# Math Station Games: 3 Simple Activities

Deciding which math station activities to use each week doesn’t have to be a challenge. Using simple and easy-to-implement math station games is one way to reinforce grade-level content and reduce your planning time. In this post, I share three of my favorite math station game templates.

I just couldn’t find what I needed.

I could picture the activity in my head, but I couldn’t find a game that matched the picture in my head.

Since I couldn’t find it, I decided to create it.

I used a game with which my students were familiar as a template and created a blank version of it on PowerPoint.

I then found some problems to use to help my students practice the skill and . . . Viola! I created my own game in under an hour.

The game was super simple, but it was a hit!

And, my principal loved it.

Now, I’ve never been the teacher to put on a dog-and-pony show for my principal when she came in to do my evaluation, but I want her to get a glimpse of what I do best.

Creating my own game was a lightbulb moment for sure. I’d never considered this before.

### How Easy Game Templates Saved My Teacher Life

This small moment sparked a whole new way of approaching math stations and I thought of several familiar games my students recognized that I could adapt to any math skill.

It was a stroke of genius and it made planning for math stations a breeze! After I created a game, I duplicated it on cardstock and saved the games to use later.

## Easy Templates for Math Station Games

Over the years, this became a go-to strategy for me and I found several games I enjoyed using with my students.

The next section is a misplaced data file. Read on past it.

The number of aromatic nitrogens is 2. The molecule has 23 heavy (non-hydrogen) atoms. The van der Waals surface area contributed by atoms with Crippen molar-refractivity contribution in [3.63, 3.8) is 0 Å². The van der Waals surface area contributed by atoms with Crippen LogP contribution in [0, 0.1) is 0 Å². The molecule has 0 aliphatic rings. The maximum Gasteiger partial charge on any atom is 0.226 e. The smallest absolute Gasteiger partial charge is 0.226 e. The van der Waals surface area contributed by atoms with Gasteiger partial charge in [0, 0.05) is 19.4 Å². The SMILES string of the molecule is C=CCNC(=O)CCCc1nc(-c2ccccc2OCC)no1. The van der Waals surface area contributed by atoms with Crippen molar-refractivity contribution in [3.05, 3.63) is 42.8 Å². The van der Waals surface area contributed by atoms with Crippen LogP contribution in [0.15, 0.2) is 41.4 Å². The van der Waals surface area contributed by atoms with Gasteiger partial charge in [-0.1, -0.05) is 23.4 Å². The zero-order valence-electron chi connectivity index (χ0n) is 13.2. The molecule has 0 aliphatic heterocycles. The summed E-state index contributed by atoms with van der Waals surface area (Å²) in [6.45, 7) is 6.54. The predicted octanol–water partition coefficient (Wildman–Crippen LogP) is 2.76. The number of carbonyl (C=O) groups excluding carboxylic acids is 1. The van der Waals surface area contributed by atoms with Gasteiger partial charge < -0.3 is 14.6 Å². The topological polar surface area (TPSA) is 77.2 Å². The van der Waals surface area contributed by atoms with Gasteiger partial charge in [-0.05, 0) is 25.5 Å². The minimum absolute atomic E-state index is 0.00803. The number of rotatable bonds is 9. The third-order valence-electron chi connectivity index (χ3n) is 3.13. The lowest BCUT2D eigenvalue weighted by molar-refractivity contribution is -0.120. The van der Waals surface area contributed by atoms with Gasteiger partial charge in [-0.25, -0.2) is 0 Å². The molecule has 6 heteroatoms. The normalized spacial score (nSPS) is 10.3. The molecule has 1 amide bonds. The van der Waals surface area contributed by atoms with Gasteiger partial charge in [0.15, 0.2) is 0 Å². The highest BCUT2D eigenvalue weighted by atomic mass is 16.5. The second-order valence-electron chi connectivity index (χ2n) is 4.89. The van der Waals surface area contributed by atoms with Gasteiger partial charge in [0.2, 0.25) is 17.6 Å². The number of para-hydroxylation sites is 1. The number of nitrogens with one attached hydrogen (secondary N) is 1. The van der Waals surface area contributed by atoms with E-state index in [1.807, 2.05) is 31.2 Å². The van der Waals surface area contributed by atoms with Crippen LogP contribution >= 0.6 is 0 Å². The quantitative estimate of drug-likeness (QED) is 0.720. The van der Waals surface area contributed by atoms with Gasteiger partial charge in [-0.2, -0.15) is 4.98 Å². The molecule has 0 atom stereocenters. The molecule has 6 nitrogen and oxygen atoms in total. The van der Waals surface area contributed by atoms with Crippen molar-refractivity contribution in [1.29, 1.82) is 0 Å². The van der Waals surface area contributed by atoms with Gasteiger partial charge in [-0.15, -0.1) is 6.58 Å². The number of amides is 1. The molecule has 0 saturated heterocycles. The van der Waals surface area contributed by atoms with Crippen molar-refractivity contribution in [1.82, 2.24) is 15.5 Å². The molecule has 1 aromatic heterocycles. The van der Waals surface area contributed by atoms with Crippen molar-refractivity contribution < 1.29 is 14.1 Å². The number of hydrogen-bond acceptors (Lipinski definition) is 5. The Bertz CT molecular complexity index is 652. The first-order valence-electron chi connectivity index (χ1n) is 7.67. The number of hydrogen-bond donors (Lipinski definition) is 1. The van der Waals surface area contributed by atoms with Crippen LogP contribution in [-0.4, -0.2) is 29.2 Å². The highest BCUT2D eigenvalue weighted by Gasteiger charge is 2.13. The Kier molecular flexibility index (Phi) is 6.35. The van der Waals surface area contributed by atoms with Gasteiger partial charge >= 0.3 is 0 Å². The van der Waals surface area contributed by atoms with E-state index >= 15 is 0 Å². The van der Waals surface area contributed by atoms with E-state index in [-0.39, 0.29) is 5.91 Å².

### Cover Up

This is the game I used for my annual evaluation. Cover Up is a versatile game that can be used with a variety of skills. The only limitation is the amount of space you have to record the questions. I found this game works best with computations and simple word problems/questions.

Here’s how it works:

1. Roll two dice.

2. Match the sum of the dice to a question.

3. Cover up the solution in the grid.

4. Try to get cover four boxes in a row, column, or diagonal to win.

### Connect Four and Connect Five

There are two versions of this game, including either a 4 x 4 grid or a 5 x 5 grid. Students take turns selecting a space and responding to the question or task in the space.

This game works in a variety of ways. First, program the grid with A, B, C, and D. Then students read a multiple choice question and cover up the letter of the correct answer in the grid. Second, program the grid with simple questions or vocabulary terms. Then, students select a space on the grid to which to respond and cover the space once correct.

Here are the basic rules of the game:

Version 1:

2. Respond to the question.

3. Select a space on the grid with the letter of the correct answer.

4. Connect four or five spaces in a row, column, or diagonal to win.

Version 2:

1. Select a space on the grid.

2. Respond to the question or complete the task.

3. Cover the space if the answer is correct.

4. Connect four or five spaces in a row, column, or diagonal to win.

These activities are great for longer or more complex questions because the space for questions is larger. There are several varieties of this activity including task sheets with six parts or eleven parts. To complete these activities, students roll 1 or 2 dice. If only one die is rolled, students complete the question/task that matches the number of dots on the die. If they roll two dice, students add the dots and complete the question/task that matches the sum of the dice.

### Getting Started

These easy-to-use templates can be created one time and used hundreds of times to fill your math station baskets. If you’re ready to get started with editable templates, download a free game using the form below.